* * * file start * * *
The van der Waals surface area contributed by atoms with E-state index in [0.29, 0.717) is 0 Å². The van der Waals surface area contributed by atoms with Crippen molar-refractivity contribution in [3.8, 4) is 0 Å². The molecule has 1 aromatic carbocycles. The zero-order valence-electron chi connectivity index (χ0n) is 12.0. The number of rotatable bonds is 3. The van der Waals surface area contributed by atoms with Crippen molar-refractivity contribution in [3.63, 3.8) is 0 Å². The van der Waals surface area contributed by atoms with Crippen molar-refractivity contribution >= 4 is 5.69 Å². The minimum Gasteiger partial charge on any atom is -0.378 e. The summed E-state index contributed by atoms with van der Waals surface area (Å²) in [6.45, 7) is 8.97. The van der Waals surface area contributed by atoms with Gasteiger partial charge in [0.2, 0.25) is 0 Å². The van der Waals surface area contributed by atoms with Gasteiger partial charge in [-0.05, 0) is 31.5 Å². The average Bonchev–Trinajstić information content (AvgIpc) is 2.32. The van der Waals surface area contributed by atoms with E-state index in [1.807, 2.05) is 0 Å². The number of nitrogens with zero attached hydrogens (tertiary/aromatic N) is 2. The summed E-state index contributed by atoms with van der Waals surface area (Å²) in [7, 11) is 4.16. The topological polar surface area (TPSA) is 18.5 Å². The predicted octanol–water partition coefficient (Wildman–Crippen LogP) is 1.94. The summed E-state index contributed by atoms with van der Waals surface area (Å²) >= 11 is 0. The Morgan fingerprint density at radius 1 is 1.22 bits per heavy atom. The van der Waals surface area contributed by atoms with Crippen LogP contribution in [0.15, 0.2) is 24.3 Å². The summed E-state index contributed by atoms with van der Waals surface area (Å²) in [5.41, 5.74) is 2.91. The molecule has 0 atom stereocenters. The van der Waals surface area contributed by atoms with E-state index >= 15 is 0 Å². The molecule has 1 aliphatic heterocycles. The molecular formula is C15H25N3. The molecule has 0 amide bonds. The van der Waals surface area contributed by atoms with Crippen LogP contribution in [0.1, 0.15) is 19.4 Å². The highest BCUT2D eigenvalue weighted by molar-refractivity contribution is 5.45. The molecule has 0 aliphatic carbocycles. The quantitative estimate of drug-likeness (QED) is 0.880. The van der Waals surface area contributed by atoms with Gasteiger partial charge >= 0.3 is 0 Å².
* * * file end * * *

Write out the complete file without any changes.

The van der Waals surface area contributed by atoms with E-state index in [0.29, 0.717) is 0 Å². The van der Waals surface area contributed by atoms with Crippen molar-refractivity contribution in [3.8, 4) is 0 Å². The molecule has 1 aromatic carbocycles. The zero-order valence-electron chi connectivity index (χ0n) is 12.0. The number of rotatable bonds is 3. The van der Waals surface area contributed by atoms with Crippen molar-refractivity contribution in [3.63, 3.8) is 0 Å². The van der Waals surface area contributed by atoms with Crippen molar-refractivity contribution >= 4 is 5.69 Å². The minimum Gasteiger partial charge on any atom is -0.378 e. The summed E-state index contributed by atoms with van der Waals surface area (Å²) in [6.45, 7) is 8.97. The van der Waals surface area contributed by atoms with Gasteiger partial charge in [0.2, 0.25) is 0 Å². The van der Waals surface area contributed by atoms with Gasteiger partial charge in [-0.05, 0) is 31.5 Å². The average Bonchev–Trinajstić information content (AvgIpc) is 2.32. The van der Waals surface area contributed by atoms with E-state index in [1.807, 2.05) is 0 Å². The number of nitrogens with zero attached hydrogens (tertiary/aromatic N) is 2. The summed E-state index contributed by atoms with van der Waals surface area (Å²) in [7, 11) is 4.16. The topological polar surface area (TPSA) is 18.5 Å². The predicted octanol–water partition coefficient (Wildman–Crippen LogP) is 1.94. The summed E-state index contributed by atoms with van der Waals surface area (Å²) >= 11 is 0. The Morgan fingerprint density at radius 1 is 1.22 bits per heavy atom. The van der Waals surface area contributed by atoms with Crippen LogP contribution in [0.15, 0.2) is 24.3 Å². The summed E-state index contributed by atoms with van der Waals surface area (Å²) in [5.41, 5.74) is 2.91. The molecule has 0 atom stereocenters. The van der Waals surface area contributed by atoms with E-state index >= 15 is 0 Å². The molecule has 1 aliphatic heterocycles. The molecular formula is C15H25N3. The molecule has 0 amide bonds. The van der Waals surface area contributed by atoms with Crippen LogP contribution in [0.1, 0.15) is 19.4 Å². The highest BCUT2D eigenvalue weighted by molar-refractivity contribution is 5.45. The molecule has 0 aliphatic carbocycles. The quantitative estimate of drug-likeness (QED) is 0.880. The van der Waals surface area contributed by atoms with Gasteiger partial charge >= 0.3 is 0 Å².